I am overweight and happy. It hasn't always been this way. I mean, I've always been "happy", but I've lived with the dream of a "goal weight" hanging in front of me like a carrot (cake) since I was about 11 years old.
I recently found a diary entry from when I was 12: "I'm going on holiday and I hope to lose weight but I'm not telling anyone so it'll be a surprise." At that time I was cutting the crusts off my toast (half the calories of toast are in the crust) and spreading it with whipped margarine (whipped with air – no calories in air). How miserable.
As I grew older I believed if I arrived at this fabled "goal weight", my life would be better. I'd be the sort of person who laughed loud at long lunches with beautiful friends. I'd have a string of handsome suitors and go on great road trips.
In the meantime I'd wait and starve and count calories. I was permanently on hold. I had boyfriends and flings but none were any good. I blamed my weight. If I was at my "goal weight" I'd find someone amazing and we'd drive to places for weekends away and listen to Nick Drake. Instead, I was heavy, and this was why, as my friend so aptly put it, I was a "turd magnet". Thin people had great boyfriends, didn't everyone know that?
When I met my partner I was wearing a size-20 dress and I was at a pub. It was summer and after three weeks of dating he made me a mix tape and track three was by Nick Drake. We quickly organised a spur-of-the-moment week in New Zealand. Hold on ... isn't this the sort of beautiful life reserved only for people at their goal weight?
No body, fat or thin, is without its issues - it's more about the type of life you're living
Then I had babies. Confidence and respect for my body soared. This body, so imperfect and so far from its "goal weight", had created a human being. This human being loved my body. My body was needed. What's more, I realised it was a perfectly good body.
About two years ago I decided I was tired of waiting to live. What if I never got to my "goal weight"? I would have spent my whole life waiting. What a waste.
So I like the idea of living the kind of life you want, right now. I started putting my runners in the car so I could go for a walk when I wanted. This is the sort of thing I thought Goal Weight Chrissie would do. Goal Weight Chrissie would go to the beach with her kids and build sand castles. So that's what I do. Goal Weight Chrissie would eat big bowls of fresh salad and small bowls of delicious cheese. So that's what I do.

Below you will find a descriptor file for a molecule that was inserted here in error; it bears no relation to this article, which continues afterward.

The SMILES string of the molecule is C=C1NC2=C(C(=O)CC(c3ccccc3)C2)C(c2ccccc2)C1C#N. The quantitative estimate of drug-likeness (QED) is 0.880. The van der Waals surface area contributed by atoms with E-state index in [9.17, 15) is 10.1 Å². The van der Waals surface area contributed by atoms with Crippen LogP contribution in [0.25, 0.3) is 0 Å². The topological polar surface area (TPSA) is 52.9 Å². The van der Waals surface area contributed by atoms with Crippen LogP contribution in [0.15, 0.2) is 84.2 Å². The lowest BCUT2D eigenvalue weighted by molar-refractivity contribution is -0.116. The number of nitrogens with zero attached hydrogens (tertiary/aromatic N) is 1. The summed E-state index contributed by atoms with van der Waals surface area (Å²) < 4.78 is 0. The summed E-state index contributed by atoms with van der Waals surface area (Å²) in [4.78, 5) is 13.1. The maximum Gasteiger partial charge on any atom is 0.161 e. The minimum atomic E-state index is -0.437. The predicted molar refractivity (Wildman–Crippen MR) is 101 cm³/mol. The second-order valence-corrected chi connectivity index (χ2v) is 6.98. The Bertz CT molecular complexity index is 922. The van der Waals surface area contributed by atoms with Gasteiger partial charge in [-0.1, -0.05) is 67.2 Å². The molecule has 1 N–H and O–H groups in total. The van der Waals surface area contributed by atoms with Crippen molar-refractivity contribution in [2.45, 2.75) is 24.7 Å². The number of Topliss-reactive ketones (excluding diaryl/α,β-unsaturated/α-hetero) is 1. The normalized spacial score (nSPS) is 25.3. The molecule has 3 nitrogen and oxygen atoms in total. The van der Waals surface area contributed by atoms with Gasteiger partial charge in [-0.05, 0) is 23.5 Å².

Being overweight isn't easy. Normal-sized people like to talk about statistics so diabolical it's a wonder we even see any chubby people at all: we should all have exploded from some cardiac-related disease years ago.
Do-gooders look at us with concerned eyes and talk about blood pressure, circulation, difficulty conceiving ... the list goes on. I can only talk for myself and say that yes, I am overweight, but my blood pressure is normal (to low), my circulation is great, I am not pre-diabetic (or pre-anything) and I conceived two children (one while I was on the Pill and the other after four days of thinking "Hmm, maybe a second baby would be nice ...").
There's no doubt overweight people can have problems conceiving. But so does my size-10 friend. No body, fat or thin, is without its issues. It's more about the type of life you're living. I eat well, grow a lot of my own food and cook 99 per cent of the food I eat. Processed food and creepy ingredients aren't good for you, no matter what size you are.
Life as an overweight woman is an exercise in apology. You always feel like you have to say sorry for your presence. That's what those sad eyes on the awkward size-18 waitress are saying: "Sorry you have to see me."
If you eat in public, you leave yourself open to screaming voices from cars. It doesn't matter if you're eating a salad roll on the way to a meeting, and God help you if it's a Chiko roll. If you must go to a drive-thru, to make sure the attendants realise you're ordering for a group and don't think the four burgers are just for you, you end up saying things like, "Let me see ... Sam wanted a Big Mac meal, didn't he?" (I'm cringing writing this because I'm guilty of it all.)
Ordering a full-cream flat white is often met with judgmental eyes, yet people at their "goal weight" do it every day of the week. So I do it, too. I'm not ashamed any more. It's satisfying to tuck into a California roll in full view of strangers.
I'm tired of maligning my size. So while I come to terms with my super-disobedient body that refuses to get thin despite pictures of Kate Winslet on my vision board, I refuse to put joy on hold for a time that may never come. I'm ordering that flat white and enjoying it. You should, too. Your Goal Weight Self would want it that way.
Chrissie Swan is the co-host of Mix 101.1's breakfast show in Melbourne and 3pm Pick-Up nationally. You can also follow her on Twitter.
This article originally appeared in Sunday Life.